Time in the shop is precious to me and I thank my wife for allowing me some freedom over the last couple of weekends to catch up on a few projects. This being one that I was able to complete.
Fitting of the tote to the plane can be a bit finicky. One thing to note on the two totes that I have had to repair or replace, both have had a gap between the tote and the base of the hole in the body, At least 1/8″ probably closer to 1/4″ space. This surprised me initially, but I can see with the machining that was done in the body that it’s just quicker. Also to note is that the rear of the hole is sloped with the top forward and the bottom to the heal of the plane, same goes for the front of the slot. This makes fitting of the tote much easier once you understand the process. The heal goes in first and its rocked forward until it’s fully seated.
This is the approach that I took when fitting the tote. The tote started about a 1/16th over sized to width. I planed that thickness down to a very snug fit, taking some off each side of the tote as I went making sure not to take to much. Then I shaped the heal of the tote with a rasp, this goes quick, but don’t take to much off in a rush. Once the heal fit nicely I was able to verify the overall width of the tote and make any minor adjustments as needed. Next I cut the tote to length as it was about 3/8″ long initially. I then started to shape the toe of the tote, note in the photos that there is an angle at the front of it, this matches the slope of the front of the slot. Keep things tight and take your time to get the fit as close to perfect as possible. Be patient as you progress and shape, the deeper the handle goes the more adjustments you need to make. Stop once the top of the front of the tote is at the surface of the body.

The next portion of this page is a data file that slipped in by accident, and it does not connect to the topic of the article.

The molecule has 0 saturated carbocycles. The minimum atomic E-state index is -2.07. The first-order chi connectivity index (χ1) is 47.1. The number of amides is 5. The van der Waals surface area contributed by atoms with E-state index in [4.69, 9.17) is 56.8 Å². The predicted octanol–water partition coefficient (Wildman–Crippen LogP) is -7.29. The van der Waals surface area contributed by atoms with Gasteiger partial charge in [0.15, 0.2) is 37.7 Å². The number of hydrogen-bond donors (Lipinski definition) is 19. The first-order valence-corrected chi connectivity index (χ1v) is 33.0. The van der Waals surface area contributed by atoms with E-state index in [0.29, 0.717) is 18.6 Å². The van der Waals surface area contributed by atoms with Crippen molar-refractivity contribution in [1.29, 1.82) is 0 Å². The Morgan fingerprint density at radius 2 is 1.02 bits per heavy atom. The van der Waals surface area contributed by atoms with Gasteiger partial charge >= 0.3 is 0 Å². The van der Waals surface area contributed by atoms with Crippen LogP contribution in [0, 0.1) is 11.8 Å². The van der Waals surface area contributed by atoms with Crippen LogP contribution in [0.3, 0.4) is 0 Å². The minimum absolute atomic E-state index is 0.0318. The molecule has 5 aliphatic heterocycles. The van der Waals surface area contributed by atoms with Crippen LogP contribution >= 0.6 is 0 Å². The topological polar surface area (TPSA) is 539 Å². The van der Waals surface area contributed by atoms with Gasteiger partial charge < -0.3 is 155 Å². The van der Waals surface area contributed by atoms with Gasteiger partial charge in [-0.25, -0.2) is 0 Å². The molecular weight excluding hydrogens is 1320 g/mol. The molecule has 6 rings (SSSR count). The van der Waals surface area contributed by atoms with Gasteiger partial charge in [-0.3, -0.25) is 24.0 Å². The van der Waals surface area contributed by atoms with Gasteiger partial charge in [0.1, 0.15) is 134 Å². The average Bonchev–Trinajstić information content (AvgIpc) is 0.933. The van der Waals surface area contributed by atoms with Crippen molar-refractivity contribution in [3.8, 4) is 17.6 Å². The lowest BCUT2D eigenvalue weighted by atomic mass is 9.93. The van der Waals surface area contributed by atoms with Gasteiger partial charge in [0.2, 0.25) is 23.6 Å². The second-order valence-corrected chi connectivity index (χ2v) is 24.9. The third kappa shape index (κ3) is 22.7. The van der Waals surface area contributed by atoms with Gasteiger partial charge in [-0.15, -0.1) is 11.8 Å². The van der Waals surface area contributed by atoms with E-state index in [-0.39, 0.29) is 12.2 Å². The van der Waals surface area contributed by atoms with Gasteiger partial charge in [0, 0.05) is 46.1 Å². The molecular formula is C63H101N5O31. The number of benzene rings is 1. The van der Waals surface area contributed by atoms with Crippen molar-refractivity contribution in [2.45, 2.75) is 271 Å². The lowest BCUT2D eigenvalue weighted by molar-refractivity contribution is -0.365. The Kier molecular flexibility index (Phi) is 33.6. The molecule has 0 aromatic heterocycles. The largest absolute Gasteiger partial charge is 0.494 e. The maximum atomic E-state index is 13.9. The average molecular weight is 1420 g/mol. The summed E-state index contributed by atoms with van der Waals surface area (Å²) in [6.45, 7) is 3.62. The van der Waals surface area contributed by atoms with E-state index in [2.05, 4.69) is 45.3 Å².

With the shaping and fitting complete it was time to make everything smooth. I started with 120 grit sand paper and removed any leftover rasp marks and progressed to 320 grit in long strips and worked the inside of the handle. Once I was satisfied with the inside I worked on the outside. This was certainly more sawdust than I would have liked, but it was an effective method of getting it all smooth. When I say smooth, I’m talking silky smooth here, I could barely tell the transition from end grain to face grain, there was no need to go above the 320 grit.
At this point I had to make a final decision, was I going to darken the handle, leave it a stark contrast, clean up the body of the plane, or go all out and plane it down a bit. After flattening the sole with another jointer, I decided to go all out and plane it to get rid of all the patina and grime that was on it. I will certainly miss the patina, but it was mostly grime and it just needed to go.
Some of you are cringing at this point, and I was very hesitant to make this big of a leap, but I think it was a good decision in the long run. Thankfully the body cleaned up with minimal passes on each surface and I was able to take out a little bit of twist, I think it turned out beautifully. The tote was attached with Old Brown Glue. Hide glue is wonderful to cleanup, just a damp rag and its gone.
After two coats of Minwax Antique Oil Finish was applied, the already beautiful wood popped even more. I really do enjoy working with beech and appreciate it more every time I do. The tote and the plane are complete, although I do need to add a coat of wax. Now to remember where I put the iron!